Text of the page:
Fuel, air, and spark make an engine work, and you need the right balance of these three components if you want to maximize horsepower. So, if you’re going to introduce more air via a power adder, you need to also add more fuel and spark. In this article, we’re going to cover why it’s important to have an ignition system that can support a power adder.
It’s almost too easy for anyone to add a power adder to their engine these days. That ease of use has opened the door for people to forget that other things need to be upgraded when you bolt on a power adder, like the ignition system. It doesn’t matter if you’re trying to spray the house down with nitrous, or attempting to cram large amounts of air into an engine via forced induction, you need to have plenty of spark to light off the combustion process.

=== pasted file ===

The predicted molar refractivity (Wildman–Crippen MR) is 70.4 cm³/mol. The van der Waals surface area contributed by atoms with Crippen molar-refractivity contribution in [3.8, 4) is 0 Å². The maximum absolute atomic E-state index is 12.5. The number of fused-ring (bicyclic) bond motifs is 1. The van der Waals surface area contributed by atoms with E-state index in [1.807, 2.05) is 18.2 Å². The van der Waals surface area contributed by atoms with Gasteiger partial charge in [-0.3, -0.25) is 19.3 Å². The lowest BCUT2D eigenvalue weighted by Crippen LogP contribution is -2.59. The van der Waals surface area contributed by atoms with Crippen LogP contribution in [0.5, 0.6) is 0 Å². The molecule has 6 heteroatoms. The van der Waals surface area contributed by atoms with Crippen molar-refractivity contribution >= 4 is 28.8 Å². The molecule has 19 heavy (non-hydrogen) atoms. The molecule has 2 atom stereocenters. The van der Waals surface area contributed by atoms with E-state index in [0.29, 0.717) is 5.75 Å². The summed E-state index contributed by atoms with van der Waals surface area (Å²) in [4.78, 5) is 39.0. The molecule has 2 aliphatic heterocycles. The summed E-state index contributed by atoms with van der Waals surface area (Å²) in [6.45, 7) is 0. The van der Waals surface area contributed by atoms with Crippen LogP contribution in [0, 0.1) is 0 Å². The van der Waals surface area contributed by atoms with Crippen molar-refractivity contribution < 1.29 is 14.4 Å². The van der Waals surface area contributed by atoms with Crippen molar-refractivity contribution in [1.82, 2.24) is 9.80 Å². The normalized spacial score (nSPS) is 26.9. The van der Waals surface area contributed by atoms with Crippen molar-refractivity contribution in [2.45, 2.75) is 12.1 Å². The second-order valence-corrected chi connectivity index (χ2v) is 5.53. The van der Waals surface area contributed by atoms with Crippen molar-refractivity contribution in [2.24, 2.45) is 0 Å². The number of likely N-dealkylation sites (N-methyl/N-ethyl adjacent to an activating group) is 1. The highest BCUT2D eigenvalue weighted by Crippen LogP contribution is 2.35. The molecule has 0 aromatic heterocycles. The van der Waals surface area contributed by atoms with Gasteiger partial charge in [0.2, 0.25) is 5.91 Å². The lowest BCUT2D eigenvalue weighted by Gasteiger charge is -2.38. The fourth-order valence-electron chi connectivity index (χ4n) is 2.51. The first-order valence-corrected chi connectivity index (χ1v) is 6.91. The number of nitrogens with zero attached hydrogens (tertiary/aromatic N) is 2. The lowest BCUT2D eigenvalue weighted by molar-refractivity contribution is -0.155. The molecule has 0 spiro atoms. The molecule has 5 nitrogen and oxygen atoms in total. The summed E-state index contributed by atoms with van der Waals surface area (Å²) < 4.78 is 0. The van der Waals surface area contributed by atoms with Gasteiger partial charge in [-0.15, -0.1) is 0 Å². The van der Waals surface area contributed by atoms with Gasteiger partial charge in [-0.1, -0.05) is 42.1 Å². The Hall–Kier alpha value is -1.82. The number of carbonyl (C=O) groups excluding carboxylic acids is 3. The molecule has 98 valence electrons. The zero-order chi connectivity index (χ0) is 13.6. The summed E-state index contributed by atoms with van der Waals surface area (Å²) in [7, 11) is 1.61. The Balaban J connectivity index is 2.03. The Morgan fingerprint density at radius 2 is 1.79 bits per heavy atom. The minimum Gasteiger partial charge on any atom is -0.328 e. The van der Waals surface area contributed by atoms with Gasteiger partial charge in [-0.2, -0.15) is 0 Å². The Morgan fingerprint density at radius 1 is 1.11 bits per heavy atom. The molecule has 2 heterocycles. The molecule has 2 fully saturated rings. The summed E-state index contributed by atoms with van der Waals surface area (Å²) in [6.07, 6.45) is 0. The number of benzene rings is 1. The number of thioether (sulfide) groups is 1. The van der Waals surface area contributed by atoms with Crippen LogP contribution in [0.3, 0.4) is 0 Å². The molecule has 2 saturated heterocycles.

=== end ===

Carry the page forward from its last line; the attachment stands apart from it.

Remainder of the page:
Power Adder Ignition System Basics
Ignition upgrades can be easy to overlook during the excitement of an engine build. You can throw a lot of money at different areas of a build, but if you don’t solidify the foundation of the engine, it won’t do you much good.
Brian Caruth from Performance Distributors speaks to why it’s important to make sure your power adder build’s ignition is ready for what you’re going to throw at it.
“The stock distributor that people might decide to repurpose ends up restricting their build from maximizing its performance. An ignition system with a timing curve matched to the new engine components, along with increased spark intensity is vital for the build to be complete. You’re never going to make the power you think you should make without the right ignition system.”